• What skills and experience does Ryan need to live independently?
  • How do we increase his skills in these areas?

And under further education:

  • What education does Ryan need to be successful in his career and to prepare him to live independently?

When school resumed in January, I emailed the vision statement, plan and video to his autistic support teacher, supervisor and the teacher who manages the work-based learning program and transitions, and suggested we discuss it at the upcoming IEP meeting. I honestly was not sure what the response would be, as I was pushing for Ryan to do some things outside of the traditional program.

His teacher loved it and said after reading it, she has high expectations for him and really wants to focus on more independence. She worked with Ryan to turn it into slides so was easier for him to follow and added some ideas on courses he can take next year and content to build into his curriculum. We went through it at his IEP and she gave Dan and me very helpful tips on things we can do at home to supplement. And, an hour after the IEP, she emailed to tell us Ryan had started an Instagram account where he will attend in-school events, take photos and share. (@cardinal_domain)

The work-based learning teacher said she thought it was great, too. Ryan was initially slated to work at a local restaurant when he rotates off his current job in April; however, we’re now looking into a pet store and/or a coffee shop where he can take pictures and do their social media. We also talked about him potentially attending a tech school for pet care or culinary arts during his senior year as part of his curriculum.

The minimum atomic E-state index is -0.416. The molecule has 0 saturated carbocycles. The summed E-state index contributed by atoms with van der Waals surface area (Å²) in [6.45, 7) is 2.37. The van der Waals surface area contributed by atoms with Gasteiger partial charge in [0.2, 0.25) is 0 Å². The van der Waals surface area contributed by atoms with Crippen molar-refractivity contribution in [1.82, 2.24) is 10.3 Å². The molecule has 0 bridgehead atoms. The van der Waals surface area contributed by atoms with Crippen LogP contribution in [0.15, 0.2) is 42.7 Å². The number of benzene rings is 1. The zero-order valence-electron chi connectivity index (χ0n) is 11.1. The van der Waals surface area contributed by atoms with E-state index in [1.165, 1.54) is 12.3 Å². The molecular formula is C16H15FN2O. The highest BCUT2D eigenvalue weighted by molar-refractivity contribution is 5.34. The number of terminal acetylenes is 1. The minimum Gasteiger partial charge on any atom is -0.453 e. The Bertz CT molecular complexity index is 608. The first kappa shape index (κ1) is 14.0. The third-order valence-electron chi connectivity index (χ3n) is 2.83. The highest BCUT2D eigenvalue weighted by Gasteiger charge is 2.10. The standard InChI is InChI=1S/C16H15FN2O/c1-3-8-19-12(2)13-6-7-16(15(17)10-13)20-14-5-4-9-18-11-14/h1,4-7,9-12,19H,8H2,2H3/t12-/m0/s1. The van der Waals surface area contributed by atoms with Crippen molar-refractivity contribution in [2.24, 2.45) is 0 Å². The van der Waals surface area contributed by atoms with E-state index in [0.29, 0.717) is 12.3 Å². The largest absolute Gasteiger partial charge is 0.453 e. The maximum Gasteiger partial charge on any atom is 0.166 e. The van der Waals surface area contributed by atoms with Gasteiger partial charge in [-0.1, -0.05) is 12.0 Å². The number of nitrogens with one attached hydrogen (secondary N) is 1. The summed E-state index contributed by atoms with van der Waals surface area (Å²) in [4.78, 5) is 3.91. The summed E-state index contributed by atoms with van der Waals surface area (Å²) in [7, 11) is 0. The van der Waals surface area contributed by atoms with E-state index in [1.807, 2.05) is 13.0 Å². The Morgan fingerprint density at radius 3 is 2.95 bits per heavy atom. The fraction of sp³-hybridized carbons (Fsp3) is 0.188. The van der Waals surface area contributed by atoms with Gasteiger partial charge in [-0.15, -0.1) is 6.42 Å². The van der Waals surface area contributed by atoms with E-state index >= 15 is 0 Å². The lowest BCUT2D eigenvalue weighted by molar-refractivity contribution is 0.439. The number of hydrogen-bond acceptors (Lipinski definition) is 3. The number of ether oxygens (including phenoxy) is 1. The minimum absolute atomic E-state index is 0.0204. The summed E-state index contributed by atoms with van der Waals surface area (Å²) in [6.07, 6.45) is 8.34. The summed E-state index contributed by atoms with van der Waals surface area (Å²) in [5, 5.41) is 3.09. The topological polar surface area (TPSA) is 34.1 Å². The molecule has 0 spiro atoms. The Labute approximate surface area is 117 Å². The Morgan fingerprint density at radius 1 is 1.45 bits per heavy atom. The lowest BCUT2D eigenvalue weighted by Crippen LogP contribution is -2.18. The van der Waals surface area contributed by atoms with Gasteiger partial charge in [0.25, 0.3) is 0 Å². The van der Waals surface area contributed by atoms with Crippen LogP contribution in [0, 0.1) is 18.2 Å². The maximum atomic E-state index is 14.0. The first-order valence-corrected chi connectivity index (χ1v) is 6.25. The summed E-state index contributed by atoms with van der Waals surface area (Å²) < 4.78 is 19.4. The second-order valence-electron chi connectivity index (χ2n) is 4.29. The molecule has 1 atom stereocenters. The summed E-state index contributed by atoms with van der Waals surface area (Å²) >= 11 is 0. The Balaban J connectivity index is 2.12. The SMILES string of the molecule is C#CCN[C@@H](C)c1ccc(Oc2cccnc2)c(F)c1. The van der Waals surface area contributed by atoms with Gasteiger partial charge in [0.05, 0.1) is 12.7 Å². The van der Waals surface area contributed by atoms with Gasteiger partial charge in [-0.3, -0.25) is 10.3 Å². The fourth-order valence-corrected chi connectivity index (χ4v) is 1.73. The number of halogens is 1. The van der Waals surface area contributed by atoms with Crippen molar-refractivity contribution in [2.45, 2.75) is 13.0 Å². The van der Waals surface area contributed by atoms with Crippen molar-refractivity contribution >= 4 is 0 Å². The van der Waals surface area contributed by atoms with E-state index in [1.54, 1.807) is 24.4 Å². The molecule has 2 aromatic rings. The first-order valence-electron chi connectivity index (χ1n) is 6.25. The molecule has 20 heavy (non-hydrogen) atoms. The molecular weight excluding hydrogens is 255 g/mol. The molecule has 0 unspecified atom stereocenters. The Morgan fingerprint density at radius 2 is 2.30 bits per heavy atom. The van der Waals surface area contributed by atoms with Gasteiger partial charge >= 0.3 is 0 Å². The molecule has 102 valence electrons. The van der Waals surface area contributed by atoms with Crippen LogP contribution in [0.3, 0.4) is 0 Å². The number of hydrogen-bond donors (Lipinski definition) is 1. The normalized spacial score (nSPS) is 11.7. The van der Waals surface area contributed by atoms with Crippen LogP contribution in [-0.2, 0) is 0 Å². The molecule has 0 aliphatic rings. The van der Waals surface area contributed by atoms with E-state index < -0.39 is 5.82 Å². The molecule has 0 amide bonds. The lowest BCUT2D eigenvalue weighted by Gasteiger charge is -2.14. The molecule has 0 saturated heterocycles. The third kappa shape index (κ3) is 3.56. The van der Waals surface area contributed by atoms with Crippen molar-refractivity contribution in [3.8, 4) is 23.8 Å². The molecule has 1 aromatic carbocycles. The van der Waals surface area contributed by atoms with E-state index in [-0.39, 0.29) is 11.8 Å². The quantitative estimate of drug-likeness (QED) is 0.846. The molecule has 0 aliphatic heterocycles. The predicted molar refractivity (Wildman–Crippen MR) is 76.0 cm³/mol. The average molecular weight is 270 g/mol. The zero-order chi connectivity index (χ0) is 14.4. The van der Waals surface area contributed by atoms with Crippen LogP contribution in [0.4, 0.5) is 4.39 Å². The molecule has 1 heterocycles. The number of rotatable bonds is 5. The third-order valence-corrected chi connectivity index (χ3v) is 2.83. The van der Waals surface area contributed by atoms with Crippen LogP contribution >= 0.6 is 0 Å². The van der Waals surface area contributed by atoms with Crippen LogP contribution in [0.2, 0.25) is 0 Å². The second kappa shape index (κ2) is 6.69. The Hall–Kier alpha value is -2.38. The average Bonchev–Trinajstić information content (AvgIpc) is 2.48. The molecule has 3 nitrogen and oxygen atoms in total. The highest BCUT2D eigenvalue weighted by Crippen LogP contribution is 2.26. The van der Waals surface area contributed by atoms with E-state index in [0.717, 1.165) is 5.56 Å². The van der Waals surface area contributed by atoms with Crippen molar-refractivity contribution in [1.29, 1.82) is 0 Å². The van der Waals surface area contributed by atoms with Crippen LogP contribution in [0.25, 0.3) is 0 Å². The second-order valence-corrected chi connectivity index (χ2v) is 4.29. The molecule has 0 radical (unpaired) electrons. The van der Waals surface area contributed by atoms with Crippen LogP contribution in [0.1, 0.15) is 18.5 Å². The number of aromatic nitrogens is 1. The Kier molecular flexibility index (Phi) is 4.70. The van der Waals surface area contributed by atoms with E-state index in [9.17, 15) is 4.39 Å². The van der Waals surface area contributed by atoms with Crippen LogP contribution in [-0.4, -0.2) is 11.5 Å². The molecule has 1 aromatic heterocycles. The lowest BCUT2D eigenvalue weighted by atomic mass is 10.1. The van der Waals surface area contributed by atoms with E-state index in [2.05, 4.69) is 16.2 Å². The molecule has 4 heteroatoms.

It feels good to finally be organized and not feel as paralyzed anymore when thinking about the boys’ futures. Of course, having the vision statement and plan and identifying a handful of colleges and a financial planner are only very small first steps. But it’s like the title of my blog – tiny giant steps. We took a few this month. The mountain is still there, but there’s a path to follow as we continue the journey and take the rest.

The Right Fit

What a difference a year makes. Last August, I wrote the blog, The Paradox of Summer, describing our difficulty over the years finding the right camp for Ryan. The blog was then published by the New York Jewish Week (The New Normal – blogging disability), and a number of people, including a Rabbi in Israel, reached out to me after that with camp suggestions. I was very appreciative for all the advice but knew those camps would not suit Ryan. However, the messages got me thinking that it had been six years since we’d given up on camps and maybe there were new options now available.